What is the difference between a 32-bit processor and a 64-bit processor?
The fundamental difference between a 32-bit and 64-bit microprocessor is what their names suggest: the size of the basic integer operations, also called the 'native' size of a CPU's calculations. The native size of a CPU determines a whole bunch of related characteristics.
For instance, all integer calculations are done using the native size; this matters in terms of performance for several reasons:
- if you add two integers smaller than the native size, it requires only a single operation.
- if you add two integers larger than the native size, you must perform 3 operations (add the upper values, add the lower values, then combine).
For instance, if you wanted to add two 20-bit numbers, on both the 32-bit CPU and 64-bit CPU it would require a single operation. However, if you wanted to add two 40-bit numbers, it would require only 1 operation on a 64-bit CPU, but 3 operations on a 32-bit CPU.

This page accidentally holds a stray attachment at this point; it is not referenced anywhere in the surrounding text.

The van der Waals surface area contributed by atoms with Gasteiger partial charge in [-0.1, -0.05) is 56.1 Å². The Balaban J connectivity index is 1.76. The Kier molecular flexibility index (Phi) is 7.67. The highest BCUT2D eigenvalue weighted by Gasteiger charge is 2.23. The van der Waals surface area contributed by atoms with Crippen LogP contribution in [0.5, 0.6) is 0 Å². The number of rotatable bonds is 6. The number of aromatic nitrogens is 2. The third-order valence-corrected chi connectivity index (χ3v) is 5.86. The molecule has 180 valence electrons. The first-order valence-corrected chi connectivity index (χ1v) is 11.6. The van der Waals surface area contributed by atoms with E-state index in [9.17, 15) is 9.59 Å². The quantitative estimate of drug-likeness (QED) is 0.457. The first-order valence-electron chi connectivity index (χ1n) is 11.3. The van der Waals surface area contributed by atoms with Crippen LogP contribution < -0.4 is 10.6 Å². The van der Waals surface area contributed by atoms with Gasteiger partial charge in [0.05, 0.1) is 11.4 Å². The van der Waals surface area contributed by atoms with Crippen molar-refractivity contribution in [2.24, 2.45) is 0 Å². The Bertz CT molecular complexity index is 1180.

The native size of a CPU also determines things like the maximum addressable memory - thus, a 32-bit CPU can address up to 2^32 = 4GB of memory, while a 64-bit system can address up to 16 Exabytes. It also determines the minimum size of information that has to be processed - when fetching information from caches and memory, no operation can be done with information less than the native size. Thus, 64-bit CPUs are more demanding on memory subsystems, as they need to process information in 64-bit chunks, rather than 32-bit ones.